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We are all chosen

We are all chosen

We are all chosen

6 December 2021

‘The Annunciation’; 1898, by Henry Ossawa Tanner, American (active France), 1859–1937. Oil on canvas, 57 × 71 1/4 inches. Purchased with the W. P. Wilstach Fund, 1899. Image courtesy Philadelphia Museum of Art, 2020.

by Star Conliffe

When I was little, my grandmother’s house was one of my favourite places to visit. A devoted Catholic, her home was full of mysterious religious images. I especially loved the icons of the Virgin Mary.

I didn’t really know who Mary was, but I knew that I loved her. This dark-haired beauty who seemed so serene and faultless. In kindergarten, I desperately wanted to play Mary in the school Christmas nativity play. But, of course, a much older girl with beautiful raven hair was chosen, and I was relegated to the chorus of angels.

Why did I love her so much? Perhaps it was simply a little Catholic girl looking for a strong female role model. Perhaps it was because she was the chosen one. She was noticed and favoured by God. Maybe I wanted to be noticed, too. As I’ve gotten older, my perspective has changed. In becoming a mother, I understand better the sacrifice Mary agreed to when she said yes [to having Jesus] that day. But I’m not sure that Mary was so different to any of us.

That is why I love the painting of the Annunciation by Henry Ossawa Tanner. Mary sits meekly on her bed, her hands clasped. She seems so young and uncertain, so ordinary. The blazing light is Gabriel, a messenger of God who has come to tell Mary that she would become the mother of Jesus. We read in the book of Luke that Mary was “greatly troubled at his words”, and so the angel Gabriel must comfort her. He tells her twice that the Lord favours her.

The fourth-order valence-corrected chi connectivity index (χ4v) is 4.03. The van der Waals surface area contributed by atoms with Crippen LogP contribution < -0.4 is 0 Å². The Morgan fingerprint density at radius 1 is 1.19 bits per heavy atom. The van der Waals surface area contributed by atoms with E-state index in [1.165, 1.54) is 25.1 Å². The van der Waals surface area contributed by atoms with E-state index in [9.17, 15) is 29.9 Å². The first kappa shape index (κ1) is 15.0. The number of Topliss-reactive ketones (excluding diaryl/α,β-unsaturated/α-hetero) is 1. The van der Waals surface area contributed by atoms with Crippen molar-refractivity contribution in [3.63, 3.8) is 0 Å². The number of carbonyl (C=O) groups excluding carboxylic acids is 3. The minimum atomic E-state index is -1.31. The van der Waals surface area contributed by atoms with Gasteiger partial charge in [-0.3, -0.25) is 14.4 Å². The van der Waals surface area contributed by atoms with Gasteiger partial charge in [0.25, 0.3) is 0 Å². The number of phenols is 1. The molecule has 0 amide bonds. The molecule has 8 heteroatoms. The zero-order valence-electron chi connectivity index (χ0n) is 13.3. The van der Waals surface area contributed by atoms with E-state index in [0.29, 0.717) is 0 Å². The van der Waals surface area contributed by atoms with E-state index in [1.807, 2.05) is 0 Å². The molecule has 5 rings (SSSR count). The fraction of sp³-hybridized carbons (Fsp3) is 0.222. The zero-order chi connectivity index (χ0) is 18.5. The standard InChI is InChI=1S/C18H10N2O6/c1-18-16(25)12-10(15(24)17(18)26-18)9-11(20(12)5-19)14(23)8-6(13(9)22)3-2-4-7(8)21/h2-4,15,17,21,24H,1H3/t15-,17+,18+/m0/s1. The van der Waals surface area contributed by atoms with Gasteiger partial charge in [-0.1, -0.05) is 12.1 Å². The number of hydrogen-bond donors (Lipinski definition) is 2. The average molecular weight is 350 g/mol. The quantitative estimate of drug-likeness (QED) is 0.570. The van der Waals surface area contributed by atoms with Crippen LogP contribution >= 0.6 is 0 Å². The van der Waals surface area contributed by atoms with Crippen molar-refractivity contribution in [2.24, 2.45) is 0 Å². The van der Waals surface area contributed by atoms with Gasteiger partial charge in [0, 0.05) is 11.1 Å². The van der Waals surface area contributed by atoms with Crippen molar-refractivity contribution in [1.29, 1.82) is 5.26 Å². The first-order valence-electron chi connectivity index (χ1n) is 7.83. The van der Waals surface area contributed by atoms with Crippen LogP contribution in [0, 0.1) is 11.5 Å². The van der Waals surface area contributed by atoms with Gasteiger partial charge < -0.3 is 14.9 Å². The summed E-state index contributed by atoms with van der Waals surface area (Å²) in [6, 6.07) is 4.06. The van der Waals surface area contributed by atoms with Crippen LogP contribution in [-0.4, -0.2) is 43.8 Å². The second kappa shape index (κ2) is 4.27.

The artist seems to be showing us Mary’s confusion. And why wouldn’t Mary be confused? She cannot even understand how this impossible possibility will come to pass. Me? Who am I? Why am I favoured? How can the Lord be with me?

Mary knows her place. She knows who she is. And this should not be happening.

It is no small thing to be noticed, to be chosen, especially when you are exceedingly aware that you should not be. But maybe that is the story of Christmas. Maybe this is God’s proof to us that we are all chosen. We are all regarded with favour, not because of anything special we have done, but because God loves us and has noticed us, too. The kindness of a God who would show love to all of us ordinary people by becoming one of us.

In this season of Advent, in the middle of everything that is this season, I invite you to remember that God favours you, too. God’s presence is with you right now. Amid the busyness of this season, take time to be still and ponder, how can this be?

Captain Star Conliffe is a Salvation Army officer in Victoria.

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